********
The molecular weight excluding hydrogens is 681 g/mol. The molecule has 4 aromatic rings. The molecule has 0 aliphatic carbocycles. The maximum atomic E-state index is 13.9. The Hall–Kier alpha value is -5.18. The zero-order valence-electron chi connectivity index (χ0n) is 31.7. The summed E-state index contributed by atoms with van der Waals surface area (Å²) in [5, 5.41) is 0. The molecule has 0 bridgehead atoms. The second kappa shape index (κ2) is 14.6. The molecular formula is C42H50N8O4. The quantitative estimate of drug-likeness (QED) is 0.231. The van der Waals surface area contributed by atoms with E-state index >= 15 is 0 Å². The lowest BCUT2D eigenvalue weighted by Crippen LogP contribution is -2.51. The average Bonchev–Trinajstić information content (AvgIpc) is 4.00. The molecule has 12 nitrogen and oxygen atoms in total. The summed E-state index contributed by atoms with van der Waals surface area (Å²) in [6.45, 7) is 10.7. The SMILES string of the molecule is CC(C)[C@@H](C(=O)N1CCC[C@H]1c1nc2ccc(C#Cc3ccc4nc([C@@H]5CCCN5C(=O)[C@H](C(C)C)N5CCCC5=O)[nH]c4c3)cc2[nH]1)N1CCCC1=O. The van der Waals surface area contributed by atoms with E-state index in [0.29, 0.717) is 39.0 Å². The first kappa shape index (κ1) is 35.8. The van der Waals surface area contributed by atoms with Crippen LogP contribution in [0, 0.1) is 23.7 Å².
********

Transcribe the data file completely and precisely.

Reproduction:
The molecular weight excluding hydrogens is 681 g/mol. The molecule has 4 aromatic rings. The molecule has 0 aliphatic carbocycles. The maximum atomic E-state index is 13.9. The Hall–Kier alpha value is -5.18. The zero-order valence-electron chi connectivity index (χ0n) is 31.7. The summed E-state index contributed by atoms with van der Waals surface area (Å²) in [5, 5.41) is 0. The molecule has 0 bridgehead atoms. The second kappa shape index (κ2) is 14.6. The molecular formula is C42H50N8O4. The quantitative estimate of drug-likeness (QED) is 0.231. The van der Waals surface area contributed by atoms with E-state index >= 15 is 0 Å². The lowest BCUT2D eigenvalue weighted by Crippen LogP contribution is -2.51. The average Bonchev–Trinajstić information content (AvgIpc) is 4.00. The molecule has 12 nitrogen and oxygen atoms in total. The summed E-state index contributed by atoms with van der Waals surface area (Å²) in [6.45, 7) is 10.7. The SMILES string of the molecule is CC(C)[C@@H](C(=O)N1CCC[C@H]1c1nc2ccc(C#Cc3ccc4nc([C@@H]5CCCN5C(=O)[C@H](C(C)C)N5CCCC5=O)[nH]c4c3)cc2[nH]1)N1CCCC1=O. The van der Waals surface area contributed by atoms with E-state index in [0.29, 0.717) is 39.0 Å². The first kappa shape index (κ1) is 35.8. The van der Waals surface area contributed by atoms with Crippen LogP contribution in [0, 0.1) is 23.7 Å².